What is community in Web3, and how is it built?

Marketing to consumers has always required forging a connection between potential buyers and your brand. Brand community-building combines two necessary prongs of marketing, the right people and the right (communal) channel. Being able to foster a sense of community, of shared brand sentiment, can supercharge a brand’s identity in the minds of buyers. They are in this together, both identifying their tribe and making purchases.

Most Web3 marketing gives lip service to the idea that community underscores all successful launches and brand collaborations. You hear “strong Discord community” over and over. Discord, the messaging app initially built for gamers, is often flagged as THE comms platform in Web3. Discord is categorically not the best community channel in existence. It’s prone to scammers, has a complicated UX, and can be overwhelming for anyone interested in more than a handful of projects. And yet it persists, most likely on the back of the outsider status it confers. Using Discord proclaims, “this is not your mother’s Web2.”

Community support for projects yields digital eyeballs and digital purchases, both on the primary and secondary markets. Grow a large enough community and you can create something extraordinary, like Bored Ape Yacht Club, which has harnessed its wonders to create a vocal and thriving online community, a club people want to join. Some of this is by design. By owning a Bored Ape, you also own the IP for commercial activations. The rising tide of Bored Ape excitement lifts all boats, allowing owners to sell their ape’s likeness on t-shirts or tv shows and reap royalty income. This is a crucial function of the NFTs, this ownership of the IP.

But one question you ought to ask is, how do consumers get involved in this community? Traditional channels, e.g., email, Twitter, Instagram, still play an outsized role in attracting new users and communicating with those who have already expressed interest. You don’t find Discord channels by luck. You click through to them because you are already interested in a project and willing to wade through lots of not useful information to glean the exciting nuggets within a project or brand’s server.

So if your brand isn’t quite ready to jump on the NFT or metaverse bandwagon, what can you do to prepare today for when you are ready?

Three things you can do to build a foundation for your eventual activations:

Shore Up Your Channels

As mentioned, traditional channels are still hugely important for Web3 activations. Creating engaging content, being a valuable member of the social community, and embodying your brand voice go a long way in preparing to one day drop a successful brand NFT.

Understand Your Customers’ Preferences

Traditional channels like email and Twitter give you direct access to your consumers and potential consumers. The beginnings of your Web3 community will stem from what your current customers are interested in. While an NFT activation might highlight your brand to new potential customers, it’s not a magic bullet for growing your customer base. The best activations are a stretch for brands, bridging them into a new space, but not a complete 360, abandoning their old customer base for something new, shiny, and untested.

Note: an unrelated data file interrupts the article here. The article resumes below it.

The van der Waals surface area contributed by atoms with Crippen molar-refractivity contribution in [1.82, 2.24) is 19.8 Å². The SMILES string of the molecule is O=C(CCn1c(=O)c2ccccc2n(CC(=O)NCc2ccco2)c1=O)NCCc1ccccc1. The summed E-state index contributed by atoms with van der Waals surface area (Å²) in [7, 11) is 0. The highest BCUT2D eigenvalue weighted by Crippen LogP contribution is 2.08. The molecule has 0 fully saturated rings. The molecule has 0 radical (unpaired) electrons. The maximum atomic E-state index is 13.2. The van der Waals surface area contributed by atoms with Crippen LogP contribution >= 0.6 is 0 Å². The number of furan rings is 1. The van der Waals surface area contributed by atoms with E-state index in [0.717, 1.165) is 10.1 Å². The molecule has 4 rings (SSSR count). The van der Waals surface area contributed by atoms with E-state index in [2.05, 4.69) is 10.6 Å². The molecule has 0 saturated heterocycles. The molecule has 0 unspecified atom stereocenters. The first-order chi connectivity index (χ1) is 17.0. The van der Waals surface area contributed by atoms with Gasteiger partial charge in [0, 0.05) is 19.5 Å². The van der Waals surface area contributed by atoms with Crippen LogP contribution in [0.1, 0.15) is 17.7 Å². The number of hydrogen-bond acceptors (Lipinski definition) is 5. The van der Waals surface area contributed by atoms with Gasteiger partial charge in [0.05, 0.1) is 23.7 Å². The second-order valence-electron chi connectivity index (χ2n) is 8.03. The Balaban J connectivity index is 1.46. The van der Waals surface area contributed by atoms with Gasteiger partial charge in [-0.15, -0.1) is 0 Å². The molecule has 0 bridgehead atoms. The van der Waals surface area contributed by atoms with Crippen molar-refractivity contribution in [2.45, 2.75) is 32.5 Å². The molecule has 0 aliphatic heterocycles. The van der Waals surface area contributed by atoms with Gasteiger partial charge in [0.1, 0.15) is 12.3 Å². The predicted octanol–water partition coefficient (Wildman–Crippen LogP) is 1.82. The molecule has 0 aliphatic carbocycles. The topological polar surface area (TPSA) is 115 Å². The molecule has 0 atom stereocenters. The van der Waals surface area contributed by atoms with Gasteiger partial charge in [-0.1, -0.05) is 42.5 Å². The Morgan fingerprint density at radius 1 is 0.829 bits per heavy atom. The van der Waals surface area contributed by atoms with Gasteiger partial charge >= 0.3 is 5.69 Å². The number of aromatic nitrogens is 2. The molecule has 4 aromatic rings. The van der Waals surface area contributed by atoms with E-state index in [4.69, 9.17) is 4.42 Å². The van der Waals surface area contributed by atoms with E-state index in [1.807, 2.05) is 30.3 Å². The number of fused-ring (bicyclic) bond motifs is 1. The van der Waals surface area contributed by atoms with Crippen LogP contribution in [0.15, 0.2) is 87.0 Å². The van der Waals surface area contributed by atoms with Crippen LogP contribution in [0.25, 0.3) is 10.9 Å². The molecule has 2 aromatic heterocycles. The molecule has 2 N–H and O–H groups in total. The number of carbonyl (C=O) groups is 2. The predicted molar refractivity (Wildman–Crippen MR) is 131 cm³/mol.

Take this time to understand your customers’ perspectives on new technologies. How do you communicate with them currently, Twitter, email, SMS? What are they testing out in the Web3 space? Do they own NFTs? Use AR to take social media pics? These tastes will evolve, but understanding your consumers’ and ideal consumers’ desires will make it easier to jump quickly when the right idea comes along.

Pivot your Perspective

From now on, the idea of Web3 should at least be mentioned in all of your digital strategy discussions. When you talk about your CRM, you should think about NFTs. Will communication through consumers’ crypto wallets be a core part of your communication and customer identity strategy in the future? Most likely. When you talk about influencers, you should consider how real and digital-only influencers will act in the metaverse. Will you send virtual goods to virtual influencers to impress their metaverse fans? Most likely.

And when you talk about performance metrics, you should consider which ones work the best for you that might port over to metaverse activations. Currently, some platforms don’t allow in-game purchases. Others have a clunky set-up. Some NFTs function well across platforms, some may not. These factors will impact your ability to monitor and measure activations effectively.

This brave new world of Web3, while in some ways revolutionary, is also very much an evolution of the current state. Thinking critically about the tools you are already using that can be parlayed into Web3 success is a concrete way to prepare for the future without forgetting your current targets and goals.

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